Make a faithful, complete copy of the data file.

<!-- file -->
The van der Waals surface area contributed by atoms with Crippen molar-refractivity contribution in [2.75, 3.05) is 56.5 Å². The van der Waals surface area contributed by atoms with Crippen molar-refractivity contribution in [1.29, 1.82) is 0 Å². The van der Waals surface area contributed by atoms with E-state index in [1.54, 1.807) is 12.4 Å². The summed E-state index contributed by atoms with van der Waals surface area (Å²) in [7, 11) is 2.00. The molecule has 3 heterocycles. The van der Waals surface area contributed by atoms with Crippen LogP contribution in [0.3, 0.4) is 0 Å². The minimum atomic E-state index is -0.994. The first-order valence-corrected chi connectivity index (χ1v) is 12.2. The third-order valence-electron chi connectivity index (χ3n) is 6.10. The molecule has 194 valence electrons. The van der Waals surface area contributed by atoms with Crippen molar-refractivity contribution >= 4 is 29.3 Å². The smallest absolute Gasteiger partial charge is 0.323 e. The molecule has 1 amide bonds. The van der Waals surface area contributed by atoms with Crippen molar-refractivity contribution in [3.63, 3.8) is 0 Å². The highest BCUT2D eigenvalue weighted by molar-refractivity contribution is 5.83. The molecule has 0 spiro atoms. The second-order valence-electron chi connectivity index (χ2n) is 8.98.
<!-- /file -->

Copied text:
The van der Waals surface area contributed by atoms with Crippen molar-refractivity contribution in [2.75, 3.05) is 56.5 Å². The van der Waals surface area contributed by atoms with Crippen molar-refractivity contribution in [1.29, 1.82) is 0 Å². The van der Waals surface area contributed by atoms with E-state index in [1.54, 1.807) is 12.4 Å². The summed E-state index contributed by atoms with van der Waals surface area (Å²) in [7, 11) is 2.00. The molecule has 3 heterocycles. The van der Waals surface area contributed by atoms with Crippen LogP contribution in [0.3, 0.4) is 0 Å². The minimum atomic E-state index is -0.994. The first-order valence-corrected chi connectivity index (χ1v) is 12.2. The third-order valence-electron chi connectivity index (χ3n) is 6.10. The molecule has 194 valence electrons. The van der Waals surface area contributed by atoms with Crippen molar-refractivity contribution >= 4 is 29.3 Å². The smallest absolute Gasteiger partial charge is 0.323 e. The molecule has 1 amide bonds. The van der Waals surface area contributed by atoms with Crippen molar-refractivity contribution in [3.63, 3.8) is 0 Å². The highest BCUT2D eigenvalue weighted by molar-refractivity contribution is 5.83. The molecule has 0 spiro atoms. The second-order valence-electron chi connectivity index (χ2n) is 8.98.